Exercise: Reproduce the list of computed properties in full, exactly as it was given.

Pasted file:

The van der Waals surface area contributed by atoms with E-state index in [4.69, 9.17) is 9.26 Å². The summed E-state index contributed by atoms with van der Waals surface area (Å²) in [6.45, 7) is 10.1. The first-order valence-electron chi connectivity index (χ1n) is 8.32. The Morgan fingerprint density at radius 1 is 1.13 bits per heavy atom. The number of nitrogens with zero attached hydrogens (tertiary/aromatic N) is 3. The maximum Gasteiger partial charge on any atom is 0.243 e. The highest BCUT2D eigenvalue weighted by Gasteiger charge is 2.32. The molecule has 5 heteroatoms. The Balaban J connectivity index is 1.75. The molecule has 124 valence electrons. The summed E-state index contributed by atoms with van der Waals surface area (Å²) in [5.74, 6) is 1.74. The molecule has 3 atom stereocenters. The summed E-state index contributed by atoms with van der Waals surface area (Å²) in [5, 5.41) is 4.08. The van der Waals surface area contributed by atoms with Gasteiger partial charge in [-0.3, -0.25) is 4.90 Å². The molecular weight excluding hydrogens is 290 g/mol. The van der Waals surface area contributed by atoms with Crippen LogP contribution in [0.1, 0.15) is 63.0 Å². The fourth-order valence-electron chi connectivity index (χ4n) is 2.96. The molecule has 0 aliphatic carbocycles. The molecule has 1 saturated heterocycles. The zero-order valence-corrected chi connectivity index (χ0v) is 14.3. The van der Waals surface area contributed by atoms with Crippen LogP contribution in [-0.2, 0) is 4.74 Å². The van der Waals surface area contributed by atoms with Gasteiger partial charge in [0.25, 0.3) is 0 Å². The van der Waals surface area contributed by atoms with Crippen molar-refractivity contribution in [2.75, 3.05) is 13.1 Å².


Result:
The van der Waals surface area contributed by atoms with E-state index in [4.69, 9.17) is 9.26 Å². The summed E-state index contributed by atoms with van der Waals surface area (Å²) in [6.45, 7) is 10.1. The first-order valence-electron chi connectivity index (χ1n) is 8.32. The Morgan fingerprint density at radius 1 is 1.13 bits per heavy atom. The number of nitrogens with zero attached hydrogens (tertiary/aromatic N) is 3. The maximum Gasteiger partial charge on any atom is 0.243 e. The highest BCUT2D eigenvalue weighted by Gasteiger charge is 2.32. The molecule has 5 heteroatoms. The Balaban J connectivity index is 1.75. The molecule has 124 valence electrons. The summed E-state index contributed by atoms with van der Waals surface area (Å²) in [5.74, 6) is 1.74. The molecule has 3 atom stereocenters. The summed E-state index contributed by atoms with van der Waals surface area (Å²) in [5, 5.41) is 4.08. The van der Waals surface area contributed by atoms with Gasteiger partial charge in [-0.3, -0.25) is 4.90 Å². The molecular weight excluding hydrogens is 290 g/mol. The van der Waals surface area contributed by atoms with Crippen LogP contribution in [0.1, 0.15) is 63.0 Å². The fourth-order valence-electron chi connectivity index (χ4n) is 2.96. The molecule has 0 aliphatic carbocycles. The molecule has 1 saturated heterocycles. The zero-order valence-corrected chi connectivity index (χ0v) is 14.3. The van der Waals surface area contributed by atoms with Crippen LogP contribution in [-0.2, 0) is 4.74 Å². The van der Waals surface area contributed by atoms with Gasteiger partial charge in [0.25, 0.3) is 0 Å². The van der Waals surface area contributed by atoms with Crippen molar-refractivity contribution in [2.75, 3.05) is 13.1 Å².